Due to cloud and smoke cover from an earlier fire-bombing raid, the aircraft had missed its primary target of the nearby city of Kokura.

When completed in 1925, until its destruction in 1945, it was the largest Christian structure in the Asia-Pacific region and Nagasaki is the hub of Catholicism in Japan.


The Catholic bishops of the United States made a call for prayers of peace for Japan ahead of the upcoming anniversary of the detonation of two atomic bombs on Hiroshima and Nagasaki in 1945, Vatican News reported July 14.

"August 6 and 9 mark the 75th anniversary of the bombings of Hiroshima and Nagasaki, the first, and one hopes the last, times that atomic weapons are employed in war," said the bishops in a statement issued by the U.S. Conference of Catholic Bishops' Committee for International Justice and Peace.

"The 21st century continues to witness geopolitical conflicts with state and non-state actors, increasingly sophisticated weapons, and the erosion of international arms control frameworks. The bishops of the United States steadfastly renew the urgent call to make progress on the disarmament of nuclear weapons."

Archbishop Joseph Mitsuaki Takami of Nagasaki, Japan, told Catholic News Service on July 8 that "Americans need to understand and practice the truth of peace that Christ teaches."

"I have the impression that most Americans believe that arms are necessary to protect oneself, one's families and the nation. The history, however, demonstrates how arms brought about tragedies. I want the Americans to work for peace without the possession and use of weapons," the archbishop said.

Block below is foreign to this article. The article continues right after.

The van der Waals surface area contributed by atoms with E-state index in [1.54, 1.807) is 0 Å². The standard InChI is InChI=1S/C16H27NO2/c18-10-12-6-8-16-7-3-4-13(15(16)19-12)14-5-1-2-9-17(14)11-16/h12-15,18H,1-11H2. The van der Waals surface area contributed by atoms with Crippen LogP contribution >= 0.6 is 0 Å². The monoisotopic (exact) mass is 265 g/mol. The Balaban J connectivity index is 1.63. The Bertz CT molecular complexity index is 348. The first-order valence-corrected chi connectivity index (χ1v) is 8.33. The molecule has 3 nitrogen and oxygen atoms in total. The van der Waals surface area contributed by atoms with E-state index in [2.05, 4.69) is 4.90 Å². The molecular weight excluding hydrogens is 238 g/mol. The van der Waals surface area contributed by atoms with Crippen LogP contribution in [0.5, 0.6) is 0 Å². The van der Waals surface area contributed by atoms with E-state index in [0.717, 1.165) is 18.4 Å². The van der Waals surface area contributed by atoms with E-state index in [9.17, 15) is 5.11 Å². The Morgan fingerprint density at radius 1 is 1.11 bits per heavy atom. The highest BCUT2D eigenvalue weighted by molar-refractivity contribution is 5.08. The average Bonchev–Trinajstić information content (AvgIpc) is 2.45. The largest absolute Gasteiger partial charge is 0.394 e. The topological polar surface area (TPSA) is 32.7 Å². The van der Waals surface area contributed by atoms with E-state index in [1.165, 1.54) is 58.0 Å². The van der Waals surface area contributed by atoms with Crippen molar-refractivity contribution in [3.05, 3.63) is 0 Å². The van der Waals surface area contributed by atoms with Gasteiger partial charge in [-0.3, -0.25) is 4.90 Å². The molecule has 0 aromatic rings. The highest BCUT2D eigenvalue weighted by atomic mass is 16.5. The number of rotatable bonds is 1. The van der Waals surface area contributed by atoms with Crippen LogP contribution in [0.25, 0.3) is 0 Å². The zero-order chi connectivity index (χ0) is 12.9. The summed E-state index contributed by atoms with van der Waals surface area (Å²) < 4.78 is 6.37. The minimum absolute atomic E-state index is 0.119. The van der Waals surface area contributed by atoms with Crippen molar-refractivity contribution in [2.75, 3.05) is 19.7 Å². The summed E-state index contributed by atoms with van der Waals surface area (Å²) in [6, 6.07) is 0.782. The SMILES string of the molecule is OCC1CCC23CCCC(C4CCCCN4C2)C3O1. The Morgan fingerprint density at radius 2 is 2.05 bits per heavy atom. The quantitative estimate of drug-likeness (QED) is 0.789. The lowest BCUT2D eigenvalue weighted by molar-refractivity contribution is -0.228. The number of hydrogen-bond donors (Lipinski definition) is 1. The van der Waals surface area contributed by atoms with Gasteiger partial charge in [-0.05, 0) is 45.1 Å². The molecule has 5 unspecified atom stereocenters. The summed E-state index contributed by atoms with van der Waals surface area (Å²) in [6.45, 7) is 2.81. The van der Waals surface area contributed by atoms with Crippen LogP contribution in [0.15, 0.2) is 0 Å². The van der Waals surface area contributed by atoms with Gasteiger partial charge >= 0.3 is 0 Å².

(Photo: Courtesy Vatican Press Office)An image by American photographer Joseph Roger O'Donnell that Pope Francis is circulating, under the heading "The fruits of war."

He reiterated his long-standing call that the time is long past for the world to abolish nuclear weapons.

Takami, 74, is a survivor of the bombing of Nagasaki, his hometown. He was in his mother's womb when the bomb known by the code-names Fat Man detonated over the city, ultimately claiming between 39,000 and 80,000 lives.

Historians and analysts estimate overall that between 129,000 and 226,000 people, most of them civilians, died in the bombings of Hiroshima and Nagasaki.

The archbishop has been a vocal proponent of nuclear disarmament throughout his 48 years as a priest.

He told CNS he views the collapse of arms control treaties between the U.S. and Russia, plans by both countries to spend billions of dollars to upgrade stockpiles and efforts by other nations to acquire such weapons as troubling.

His concerns are echoed by international Red Cross associations.

"The horror of a nuclear detonation may feel like distant history. But today the risk of nuclear weapons being used again is high. Treaties to reduce nuclear arsenals and risks of proliferation are being abandoned, new types of nuclear weapons are being produced, and serious threats are being made.


"That's an arms race, and it's frightening. We must push all states to ban nuclear weapons and push nuclear weapons states to negotiate, in good faith, steps towards their elimination," said Peter Maurer, president of the International Committee of the Red Cross.

Francesco Rocca, president of the International Federation of Red Cross and Red Crescent Societies said, "The international community would not be able to help all those in need after a nuclear blast.

"Widespread radiation sickness, a decline in food production, and the tremendous scale of destruction and contamination would make any meaningful humanitarian response insufficient. No nation is prepared to deal with a nuclear confrontation," said Francesco Rocca, president of the International Federation of Red Cross and Red Crescent Societies (IFRC).

(Photo: REUTERS / Kyodo)People wait in queue to offer prayers for the victims of the 1945 atomic bombing, in the rain at the Peace Memorial Park in Hiroshima, in this photo taken by Kyodo August 6, 2014, on the 69th anniversary of the world's first atomic bombing.